We may assume that the small pleated leather pouch which is found nailed to some types of 16th c. military powder flasks, ranging from ca. 1530/40 to ca. 1570, was also meant to keep wadding and little cleaning tools like scourers etc. that could be screwed to the threaded finial of the ramrod.
The general and ready-at-hand term 'ball pouch' proves fallacious and hasty on close examination; most of these pouches are actually so delicate that they were not even apt to hold several heavy leaden balls even then when they were fresh and new.
The same is true for some pouches on arquebusier's and musketeer's side bags (generalizingly but hastily called 'purses') and bandeliers that are divided into various sections.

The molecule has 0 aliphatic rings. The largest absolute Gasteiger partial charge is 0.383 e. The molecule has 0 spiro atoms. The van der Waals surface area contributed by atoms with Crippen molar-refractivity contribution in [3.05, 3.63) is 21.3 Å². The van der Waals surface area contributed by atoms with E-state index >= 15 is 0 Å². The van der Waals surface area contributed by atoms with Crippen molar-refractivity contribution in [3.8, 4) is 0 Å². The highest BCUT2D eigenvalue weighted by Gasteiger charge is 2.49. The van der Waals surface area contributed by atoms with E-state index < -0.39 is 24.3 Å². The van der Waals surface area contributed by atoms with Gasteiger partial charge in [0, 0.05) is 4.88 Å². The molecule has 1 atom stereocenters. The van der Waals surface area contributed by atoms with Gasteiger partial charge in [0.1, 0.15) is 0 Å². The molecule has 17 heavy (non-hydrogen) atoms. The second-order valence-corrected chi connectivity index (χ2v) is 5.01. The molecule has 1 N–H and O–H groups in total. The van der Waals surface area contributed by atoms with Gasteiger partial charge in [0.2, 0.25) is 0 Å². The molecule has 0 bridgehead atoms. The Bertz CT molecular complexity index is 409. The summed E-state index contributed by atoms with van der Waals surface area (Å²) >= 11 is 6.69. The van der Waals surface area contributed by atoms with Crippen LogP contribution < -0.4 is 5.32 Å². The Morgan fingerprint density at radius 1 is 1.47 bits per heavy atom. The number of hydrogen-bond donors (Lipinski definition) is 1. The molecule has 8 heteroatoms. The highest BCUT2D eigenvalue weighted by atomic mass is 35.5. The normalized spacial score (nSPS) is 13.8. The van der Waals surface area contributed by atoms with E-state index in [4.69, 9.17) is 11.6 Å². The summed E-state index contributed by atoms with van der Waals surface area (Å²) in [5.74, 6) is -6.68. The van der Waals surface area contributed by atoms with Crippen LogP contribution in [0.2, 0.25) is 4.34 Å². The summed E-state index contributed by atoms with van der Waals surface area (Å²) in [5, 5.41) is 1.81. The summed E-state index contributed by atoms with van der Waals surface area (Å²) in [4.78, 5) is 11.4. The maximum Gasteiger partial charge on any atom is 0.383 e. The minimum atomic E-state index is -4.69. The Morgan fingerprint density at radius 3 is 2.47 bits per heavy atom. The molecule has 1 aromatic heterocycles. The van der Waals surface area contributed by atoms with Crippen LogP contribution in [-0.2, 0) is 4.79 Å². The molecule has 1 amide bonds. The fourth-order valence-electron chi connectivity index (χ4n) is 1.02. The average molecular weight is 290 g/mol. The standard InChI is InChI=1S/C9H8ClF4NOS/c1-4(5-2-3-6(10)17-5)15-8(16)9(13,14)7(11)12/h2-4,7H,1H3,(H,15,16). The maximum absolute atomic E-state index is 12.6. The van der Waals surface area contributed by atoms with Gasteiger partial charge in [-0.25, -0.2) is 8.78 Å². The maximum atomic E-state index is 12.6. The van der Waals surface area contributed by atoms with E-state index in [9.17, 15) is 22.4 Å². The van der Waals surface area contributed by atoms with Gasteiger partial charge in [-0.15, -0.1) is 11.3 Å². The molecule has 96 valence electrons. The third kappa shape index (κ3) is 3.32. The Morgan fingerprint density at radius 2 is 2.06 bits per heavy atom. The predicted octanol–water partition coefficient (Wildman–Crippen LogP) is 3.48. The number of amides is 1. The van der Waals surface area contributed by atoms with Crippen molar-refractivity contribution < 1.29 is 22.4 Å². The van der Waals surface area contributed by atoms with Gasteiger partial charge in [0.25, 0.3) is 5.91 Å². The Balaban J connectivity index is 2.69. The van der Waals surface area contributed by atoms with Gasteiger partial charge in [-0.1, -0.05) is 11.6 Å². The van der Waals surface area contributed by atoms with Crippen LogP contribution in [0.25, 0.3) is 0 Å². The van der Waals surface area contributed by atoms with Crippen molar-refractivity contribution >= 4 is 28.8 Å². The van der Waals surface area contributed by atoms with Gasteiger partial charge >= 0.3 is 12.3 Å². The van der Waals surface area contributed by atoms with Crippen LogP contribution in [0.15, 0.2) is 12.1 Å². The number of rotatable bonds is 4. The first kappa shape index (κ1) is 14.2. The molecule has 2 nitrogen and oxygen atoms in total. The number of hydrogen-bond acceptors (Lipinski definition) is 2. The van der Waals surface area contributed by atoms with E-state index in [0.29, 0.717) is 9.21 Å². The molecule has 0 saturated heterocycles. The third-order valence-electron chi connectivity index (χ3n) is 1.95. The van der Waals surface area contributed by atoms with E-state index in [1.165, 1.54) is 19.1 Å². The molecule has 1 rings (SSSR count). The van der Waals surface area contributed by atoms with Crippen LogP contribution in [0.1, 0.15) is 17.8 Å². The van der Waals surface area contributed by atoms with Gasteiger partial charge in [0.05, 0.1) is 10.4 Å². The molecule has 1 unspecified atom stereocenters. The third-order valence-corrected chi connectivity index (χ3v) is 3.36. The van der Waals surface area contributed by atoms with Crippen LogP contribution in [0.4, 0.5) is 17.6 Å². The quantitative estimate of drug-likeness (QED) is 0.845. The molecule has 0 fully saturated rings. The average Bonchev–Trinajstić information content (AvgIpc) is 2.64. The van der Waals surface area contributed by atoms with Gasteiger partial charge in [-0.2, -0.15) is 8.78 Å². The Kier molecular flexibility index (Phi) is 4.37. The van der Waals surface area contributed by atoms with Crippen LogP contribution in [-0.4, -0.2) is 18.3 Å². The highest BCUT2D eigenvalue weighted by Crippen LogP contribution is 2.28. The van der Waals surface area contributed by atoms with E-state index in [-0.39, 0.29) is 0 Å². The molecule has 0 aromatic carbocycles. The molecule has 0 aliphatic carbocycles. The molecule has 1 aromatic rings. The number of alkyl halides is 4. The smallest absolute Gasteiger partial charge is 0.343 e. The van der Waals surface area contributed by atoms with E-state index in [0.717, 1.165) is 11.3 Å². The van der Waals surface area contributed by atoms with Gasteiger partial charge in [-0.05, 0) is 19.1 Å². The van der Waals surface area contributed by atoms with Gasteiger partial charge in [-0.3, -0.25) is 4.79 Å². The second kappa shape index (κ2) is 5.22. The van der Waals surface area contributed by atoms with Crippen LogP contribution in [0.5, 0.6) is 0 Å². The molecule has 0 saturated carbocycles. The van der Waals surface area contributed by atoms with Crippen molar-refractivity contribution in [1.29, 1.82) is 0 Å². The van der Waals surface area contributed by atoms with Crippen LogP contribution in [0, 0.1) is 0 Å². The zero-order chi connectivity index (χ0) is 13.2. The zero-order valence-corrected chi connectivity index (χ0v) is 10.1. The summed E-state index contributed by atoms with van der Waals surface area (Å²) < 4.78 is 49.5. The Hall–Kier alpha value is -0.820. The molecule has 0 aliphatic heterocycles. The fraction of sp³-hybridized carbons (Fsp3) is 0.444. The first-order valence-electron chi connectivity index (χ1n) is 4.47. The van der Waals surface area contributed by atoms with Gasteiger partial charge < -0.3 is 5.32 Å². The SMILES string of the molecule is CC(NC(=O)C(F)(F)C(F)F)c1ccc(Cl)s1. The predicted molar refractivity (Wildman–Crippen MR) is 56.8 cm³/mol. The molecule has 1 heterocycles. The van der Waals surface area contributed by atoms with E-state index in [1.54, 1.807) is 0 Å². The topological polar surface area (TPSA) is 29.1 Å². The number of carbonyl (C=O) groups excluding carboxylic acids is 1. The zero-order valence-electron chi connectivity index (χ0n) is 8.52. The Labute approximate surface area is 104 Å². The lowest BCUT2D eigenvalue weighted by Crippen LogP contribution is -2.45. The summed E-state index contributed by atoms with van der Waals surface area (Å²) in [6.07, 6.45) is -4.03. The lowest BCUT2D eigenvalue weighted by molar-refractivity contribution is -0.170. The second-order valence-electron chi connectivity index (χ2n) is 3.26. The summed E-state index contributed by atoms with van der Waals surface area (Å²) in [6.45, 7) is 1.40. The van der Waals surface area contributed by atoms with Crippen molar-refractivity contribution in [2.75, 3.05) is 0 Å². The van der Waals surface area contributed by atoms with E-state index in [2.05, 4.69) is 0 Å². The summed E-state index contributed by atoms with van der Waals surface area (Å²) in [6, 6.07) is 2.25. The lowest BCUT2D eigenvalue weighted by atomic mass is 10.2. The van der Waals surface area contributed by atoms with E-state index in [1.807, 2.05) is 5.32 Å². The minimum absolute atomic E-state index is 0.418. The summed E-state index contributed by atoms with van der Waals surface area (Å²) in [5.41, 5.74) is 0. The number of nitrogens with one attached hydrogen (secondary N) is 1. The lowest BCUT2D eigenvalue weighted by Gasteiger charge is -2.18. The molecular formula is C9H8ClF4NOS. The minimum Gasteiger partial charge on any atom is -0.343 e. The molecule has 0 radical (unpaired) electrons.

I attached photos of three 16th c. powder flasks with additional leather pouches from my collection, plus two early to mid-16th c. Swiss arquebusier's bandeliers, their powder flasks decorated with the city arms of Basel, the episcopal staff; please note their spacious leather pouches that could hold various kinds of accouterment.
Attached at the bottom: two scourers for cleaning the barrel, ca. 1560-1600; length ca. 7 cm each.
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